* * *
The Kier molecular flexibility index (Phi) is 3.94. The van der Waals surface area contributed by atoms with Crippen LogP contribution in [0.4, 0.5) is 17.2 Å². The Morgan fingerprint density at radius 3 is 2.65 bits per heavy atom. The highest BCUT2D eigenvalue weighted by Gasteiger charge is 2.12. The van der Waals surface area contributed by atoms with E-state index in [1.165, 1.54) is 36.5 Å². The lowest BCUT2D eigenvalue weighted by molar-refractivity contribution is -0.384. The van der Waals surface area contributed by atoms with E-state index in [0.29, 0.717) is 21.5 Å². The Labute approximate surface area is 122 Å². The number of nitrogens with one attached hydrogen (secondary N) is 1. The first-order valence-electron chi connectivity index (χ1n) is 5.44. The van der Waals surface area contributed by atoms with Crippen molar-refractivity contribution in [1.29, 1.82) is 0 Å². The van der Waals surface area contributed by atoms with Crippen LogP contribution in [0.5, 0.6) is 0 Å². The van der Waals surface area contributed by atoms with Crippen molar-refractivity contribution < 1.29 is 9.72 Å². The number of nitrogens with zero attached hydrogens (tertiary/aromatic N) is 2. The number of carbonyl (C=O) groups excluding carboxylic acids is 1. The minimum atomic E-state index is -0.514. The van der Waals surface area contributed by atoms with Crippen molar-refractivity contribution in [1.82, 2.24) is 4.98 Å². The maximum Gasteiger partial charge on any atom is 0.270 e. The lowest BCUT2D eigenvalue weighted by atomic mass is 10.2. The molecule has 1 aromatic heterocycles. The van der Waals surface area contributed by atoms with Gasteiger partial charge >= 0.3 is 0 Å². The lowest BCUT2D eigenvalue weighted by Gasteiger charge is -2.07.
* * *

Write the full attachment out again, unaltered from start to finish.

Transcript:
The Kier molecular flexibility index (Phi) is 3.94. The van der Waals surface area contributed by atoms with Crippen LogP contribution in [0.4, 0.5) is 17.2 Å². The Morgan fingerprint density at radius 3 is 2.65 bits per heavy atom. The highest BCUT2D eigenvalue weighted by Gasteiger charge is 2.12. The van der Waals surface area contributed by atoms with E-state index in [1.165, 1.54) is 36.5 Å². The lowest BCUT2D eigenvalue weighted by molar-refractivity contribution is -0.384. The van der Waals surface area contributed by atoms with E-state index in [0.29, 0.717) is 21.5 Å². The Labute approximate surface area is 122 Å². The number of nitrogens with one attached hydrogen (secondary N) is 1. The first-order valence-electron chi connectivity index (χ1n) is 5.44. The van der Waals surface area contributed by atoms with Crippen molar-refractivity contribution in [1.29, 1.82) is 0 Å². The van der Waals surface area contributed by atoms with Crippen LogP contribution in [0.5, 0.6) is 0 Å². The van der Waals surface area contributed by atoms with Crippen molar-refractivity contribution < 1.29 is 9.72 Å². The number of nitrogens with zero attached hydrogens (tertiary/aromatic N) is 2. The number of carbonyl (C=O) groups excluding carboxylic acids is 1. The minimum atomic E-state index is -0.514. The van der Waals surface area contributed by atoms with Crippen molar-refractivity contribution in [1.82, 2.24) is 4.98 Å². The maximum Gasteiger partial charge on any atom is 0.270 e. The lowest BCUT2D eigenvalue weighted by atomic mass is 10.2. The molecule has 1 aromatic heterocycles. The van der Waals surface area contributed by atoms with Gasteiger partial charge >= 0.3 is 0 Å². The lowest BCUT2D eigenvalue weighted by Gasteiger charge is -2.07.